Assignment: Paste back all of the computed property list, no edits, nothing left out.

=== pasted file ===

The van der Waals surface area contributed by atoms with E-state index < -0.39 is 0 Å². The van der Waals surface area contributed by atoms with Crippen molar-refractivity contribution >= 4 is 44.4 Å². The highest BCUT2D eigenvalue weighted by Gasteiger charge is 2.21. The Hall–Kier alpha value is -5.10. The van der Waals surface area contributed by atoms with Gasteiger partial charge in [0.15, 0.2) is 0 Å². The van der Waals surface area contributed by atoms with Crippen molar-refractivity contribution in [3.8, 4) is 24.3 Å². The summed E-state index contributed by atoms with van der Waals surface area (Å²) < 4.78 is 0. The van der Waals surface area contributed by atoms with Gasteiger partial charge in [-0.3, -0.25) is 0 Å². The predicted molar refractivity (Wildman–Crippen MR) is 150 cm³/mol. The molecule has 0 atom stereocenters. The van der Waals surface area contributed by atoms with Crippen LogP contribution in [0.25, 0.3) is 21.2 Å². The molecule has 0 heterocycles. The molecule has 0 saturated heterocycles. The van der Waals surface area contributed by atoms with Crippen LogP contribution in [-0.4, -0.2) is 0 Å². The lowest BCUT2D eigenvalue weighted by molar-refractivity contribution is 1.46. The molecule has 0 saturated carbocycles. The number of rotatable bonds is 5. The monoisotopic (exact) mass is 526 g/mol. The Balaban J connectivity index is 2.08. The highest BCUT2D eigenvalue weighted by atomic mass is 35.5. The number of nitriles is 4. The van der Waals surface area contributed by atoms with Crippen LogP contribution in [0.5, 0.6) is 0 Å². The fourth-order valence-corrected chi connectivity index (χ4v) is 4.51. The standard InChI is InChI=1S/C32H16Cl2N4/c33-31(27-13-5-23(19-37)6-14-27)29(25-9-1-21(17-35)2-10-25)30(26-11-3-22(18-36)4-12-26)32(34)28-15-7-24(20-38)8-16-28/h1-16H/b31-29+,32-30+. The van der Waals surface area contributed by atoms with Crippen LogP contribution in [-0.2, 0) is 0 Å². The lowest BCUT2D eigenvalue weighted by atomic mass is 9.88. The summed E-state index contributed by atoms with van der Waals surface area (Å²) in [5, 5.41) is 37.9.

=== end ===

The van der Waals surface area contributed by atoms with E-state index < -0.39 is 0 Å². The van der Waals surface area contributed by atoms with Crippen molar-refractivity contribution >= 4 is 44.4 Å². The highest BCUT2D eigenvalue weighted by Gasteiger charge is 2.21. The Hall–Kier alpha value is -5.10. The van der Waals surface area contributed by atoms with Gasteiger partial charge in [0.15, 0.2) is 0 Å². The van der Waals surface area contributed by atoms with Crippen molar-refractivity contribution in [3.8, 4) is 24.3 Å². The summed E-state index contributed by atoms with van der Waals surface area (Å²) < 4.78 is 0. The van der Waals surface area contributed by atoms with Gasteiger partial charge in [-0.3, -0.25) is 0 Å². The predicted molar refractivity (Wildman–Crippen MR) is 150 cm³/mol. The molecule has 0 atom stereocenters. The van der Waals surface area contributed by atoms with Crippen LogP contribution in [0.25, 0.3) is 21.2 Å². The molecule has 0 heterocycles. The molecule has 0 saturated heterocycles. The van der Waals surface area contributed by atoms with Crippen LogP contribution in [-0.4, -0.2) is 0 Å². The lowest BCUT2D eigenvalue weighted by molar-refractivity contribution is 1.46. The molecule has 0 saturated carbocycles. The number of rotatable bonds is 5. The monoisotopic (exact) mass is 526 g/mol. The Balaban J connectivity index is 2.08. The highest BCUT2D eigenvalue weighted by atomic mass is 35.5. The number of nitriles is 4. The van der Waals surface area contributed by atoms with Crippen LogP contribution in [0.5, 0.6) is 0 Å². The fourth-order valence-corrected chi connectivity index (χ4v) is 4.51. The standard InChI is InChI=1S/C32H16Cl2N4/c33-31(27-13-5-23(19-37)6-14-27)29(25-9-1-21(17-35)2-10-25)30(26-11-3-22(18-36)4-12-26)32(34)28-15-7-24(20-38)8-16-28/h1-16H/b31-29+,32-30+. The van der Waals surface area contributed by atoms with Crippen LogP contribution in [-0.2, 0) is 0 Å². The lowest BCUT2D eigenvalue weighted by atomic mass is 9.88. The summed E-state index contributed by atoms with van der Waals surface area (Å²) in [5, 5.41) is 37.9.